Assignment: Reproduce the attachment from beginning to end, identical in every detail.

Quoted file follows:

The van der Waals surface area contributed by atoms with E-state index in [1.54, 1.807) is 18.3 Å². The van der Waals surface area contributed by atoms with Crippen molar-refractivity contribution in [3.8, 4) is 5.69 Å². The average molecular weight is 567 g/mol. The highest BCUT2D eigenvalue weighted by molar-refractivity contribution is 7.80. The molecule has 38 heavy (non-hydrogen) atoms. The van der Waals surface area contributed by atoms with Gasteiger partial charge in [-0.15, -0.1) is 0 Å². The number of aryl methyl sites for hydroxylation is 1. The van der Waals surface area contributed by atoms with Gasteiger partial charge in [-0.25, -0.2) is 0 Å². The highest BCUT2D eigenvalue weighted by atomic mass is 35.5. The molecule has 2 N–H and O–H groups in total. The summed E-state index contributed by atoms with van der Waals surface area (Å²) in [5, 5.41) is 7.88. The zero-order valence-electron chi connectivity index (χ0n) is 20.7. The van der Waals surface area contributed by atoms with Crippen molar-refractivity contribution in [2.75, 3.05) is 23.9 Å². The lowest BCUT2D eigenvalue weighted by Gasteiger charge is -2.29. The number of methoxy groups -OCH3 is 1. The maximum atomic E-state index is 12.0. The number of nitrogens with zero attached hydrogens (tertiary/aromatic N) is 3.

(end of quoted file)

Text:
The van der Waals surface area contributed by atoms with E-state index in [1.54, 1.807) is 18.3 Å². The van der Waals surface area contributed by atoms with Crippen molar-refractivity contribution in [3.8, 4) is 5.69 Å². The average molecular weight is 567 g/mol. The highest BCUT2D eigenvalue weighted by molar-refractivity contribution is 7.80. The molecule has 38 heavy (non-hydrogen) atoms. The van der Waals surface area contributed by atoms with Gasteiger partial charge in [-0.15, -0.1) is 0 Å². The number of aryl methyl sites for hydroxylation is 1. The van der Waals surface area contributed by atoms with Gasteiger partial charge in [-0.25, -0.2) is 0 Å². The highest BCUT2D eigenvalue weighted by atomic mass is 35.5. The molecule has 2 N–H and O–H groups in total. The summed E-state index contributed by atoms with van der Waals surface area (Å²) in [5, 5.41) is 7.88. The zero-order valence-electron chi connectivity index (χ0n) is 20.7. The van der Waals surface area contributed by atoms with Crippen molar-refractivity contribution in [2.75, 3.05) is 23.9 Å². The lowest BCUT2D eigenvalue weighted by Gasteiger charge is -2.29. The number of methoxy groups -OCH3 is 1. The maximum atomic E-state index is 12.0. The number of nitrogens with zero attached hydrogens (tertiary/aromatic N) is 3.